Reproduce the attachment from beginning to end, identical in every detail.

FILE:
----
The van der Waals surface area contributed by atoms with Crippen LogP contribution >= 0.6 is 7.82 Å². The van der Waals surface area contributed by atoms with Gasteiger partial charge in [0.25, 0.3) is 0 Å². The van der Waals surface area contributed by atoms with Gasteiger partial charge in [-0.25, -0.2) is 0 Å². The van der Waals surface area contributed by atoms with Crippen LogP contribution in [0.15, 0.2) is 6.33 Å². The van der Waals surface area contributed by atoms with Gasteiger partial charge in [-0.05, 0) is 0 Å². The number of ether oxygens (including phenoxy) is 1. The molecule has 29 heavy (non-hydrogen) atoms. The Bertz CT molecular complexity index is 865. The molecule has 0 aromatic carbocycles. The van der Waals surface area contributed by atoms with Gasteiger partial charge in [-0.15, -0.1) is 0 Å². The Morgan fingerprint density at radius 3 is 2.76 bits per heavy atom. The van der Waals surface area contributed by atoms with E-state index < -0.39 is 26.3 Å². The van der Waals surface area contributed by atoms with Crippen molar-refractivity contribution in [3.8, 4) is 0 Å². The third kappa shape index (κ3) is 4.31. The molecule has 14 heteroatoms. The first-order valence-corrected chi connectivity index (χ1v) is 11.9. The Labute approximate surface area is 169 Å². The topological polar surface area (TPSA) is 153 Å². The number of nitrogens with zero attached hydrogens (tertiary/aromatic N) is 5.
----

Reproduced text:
The van der Waals surface area contributed by atoms with Crippen LogP contribution >= 0.6 is 7.82 Å². The van der Waals surface area contributed by atoms with Gasteiger partial charge in [0.25, 0.3) is 0 Å². The van der Waals surface area contributed by atoms with Gasteiger partial charge in [-0.25, -0.2) is 0 Å². The van der Waals surface area contributed by atoms with Crippen LogP contribution in [0.15, 0.2) is 6.33 Å². The van der Waals surface area contributed by atoms with Gasteiger partial charge in [-0.05, 0) is 0 Å². The number of ether oxygens (including phenoxy) is 1. The molecule has 29 heavy (non-hydrogen) atoms. The Bertz CT molecular complexity index is 865. The molecule has 0 aromatic carbocycles. The van der Waals surface area contributed by atoms with Gasteiger partial charge in [-0.15, -0.1) is 0 Å². The Morgan fingerprint density at radius 3 is 2.76 bits per heavy atom. The van der Waals surface area contributed by atoms with E-state index < -0.39 is 26.3 Å². The van der Waals surface area contributed by atoms with Crippen molar-refractivity contribution in [3.8, 4) is 0 Å². The third kappa shape index (κ3) is 4.31. The molecule has 14 heteroatoms. The first-order valence-corrected chi connectivity index (χ1v) is 11.9. The Labute approximate surface area is 169 Å². The topological polar surface area (TPSA) is 153 Å². The number of nitrogens with zero attached hydrogens (tertiary/aromatic N) is 5.